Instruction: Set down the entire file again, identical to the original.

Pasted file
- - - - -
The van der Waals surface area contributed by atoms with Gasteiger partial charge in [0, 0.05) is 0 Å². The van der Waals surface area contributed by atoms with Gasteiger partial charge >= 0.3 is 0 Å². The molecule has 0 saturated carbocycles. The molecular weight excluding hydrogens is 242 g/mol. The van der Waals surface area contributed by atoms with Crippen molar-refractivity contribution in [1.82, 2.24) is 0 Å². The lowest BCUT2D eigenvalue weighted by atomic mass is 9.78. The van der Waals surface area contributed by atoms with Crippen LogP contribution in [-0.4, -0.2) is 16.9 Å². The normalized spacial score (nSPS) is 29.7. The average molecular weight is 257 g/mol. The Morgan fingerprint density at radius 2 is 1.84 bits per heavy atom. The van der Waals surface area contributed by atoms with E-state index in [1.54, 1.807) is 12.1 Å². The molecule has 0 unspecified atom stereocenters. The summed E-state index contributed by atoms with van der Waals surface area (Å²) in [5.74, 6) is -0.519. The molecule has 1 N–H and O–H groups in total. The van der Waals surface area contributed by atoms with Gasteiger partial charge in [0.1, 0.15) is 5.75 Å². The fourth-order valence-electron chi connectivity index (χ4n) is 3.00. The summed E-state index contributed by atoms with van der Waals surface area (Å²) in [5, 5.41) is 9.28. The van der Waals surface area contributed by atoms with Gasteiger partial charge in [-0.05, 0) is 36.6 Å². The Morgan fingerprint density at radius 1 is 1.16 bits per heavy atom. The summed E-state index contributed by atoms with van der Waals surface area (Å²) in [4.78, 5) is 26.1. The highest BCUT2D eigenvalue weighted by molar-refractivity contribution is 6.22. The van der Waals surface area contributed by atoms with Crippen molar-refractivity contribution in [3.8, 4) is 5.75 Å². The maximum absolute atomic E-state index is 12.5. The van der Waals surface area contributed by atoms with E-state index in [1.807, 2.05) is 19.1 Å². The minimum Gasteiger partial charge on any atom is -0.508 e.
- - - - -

The van der Waals surface area contributed by atoms with Gasteiger partial charge in [0, 0.05) is 0 Å². The van der Waals surface area contributed by atoms with Gasteiger partial charge >= 0.3 is 0 Å². The molecule has 0 saturated carbocycles. The molecular weight excluding hydrogens is 242 g/mol. The van der Waals surface area contributed by atoms with Crippen molar-refractivity contribution in [1.82, 2.24) is 0 Å². The lowest BCUT2D eigenvalue weighted by atomic mass is 9.78. The van der Waals surface area contributed by atoms with Crippen LogP contribution in [-0.4, -0.2) is 16.9 Å². The normalized spacial score (nSPS) is 29.7. The average molecular weight is 257 g/mol. The Morgan fingerprint density at radius 2 is 1.84 bits per heavy atom. The van der Waals surface area contributed by atoms with E-state index in [1.54, 1.807) is 12.1 Å². The molecule has 0 unspecified atom stereocenters. The summed E-state index contributed by atoms with van der Waals surface area (Å²) in [5.74, 6) is -0.519. The molecule has 1 N–H and O–H groups in total. The van der Waals surface area contributed by atoms with Gasteiger partial charge in [0.1, 0.15) is 5.75 Å². The fourth-order valence-electron chi connectivity index (χ4n) is 3.00. The summed E-state index contributed by atoms with van der Waals surface area (Å²) in [5, 5.41) is 9.28. The van der Waals surface area contributed by atoms with Gasteiger partial charge in [-0.05, 0) is 36.6 Å². The Morgan fingerprint density at radius 1 is 1.16 bits per heavy atom. The summed E-state index contributed by atoms with van der Waals surface area (Å²) in [4.78, 5) is 26.1. The highest BCUT2D eigenvalue weighted by molar-refractivity contribution is 6.22. The van der Waals surface area contributed by atoms with Crippen molar-refractivity contribution in [3.8, 4) is 5.75 Å². The maximum absolute atomic E-state index is 12.5. The van der Waals surface area contributed by atoms with E-state index in [1.807, 2.05) is 19.1 Å². The minimum Gasteiger partial charge on any atom is -0.508 e.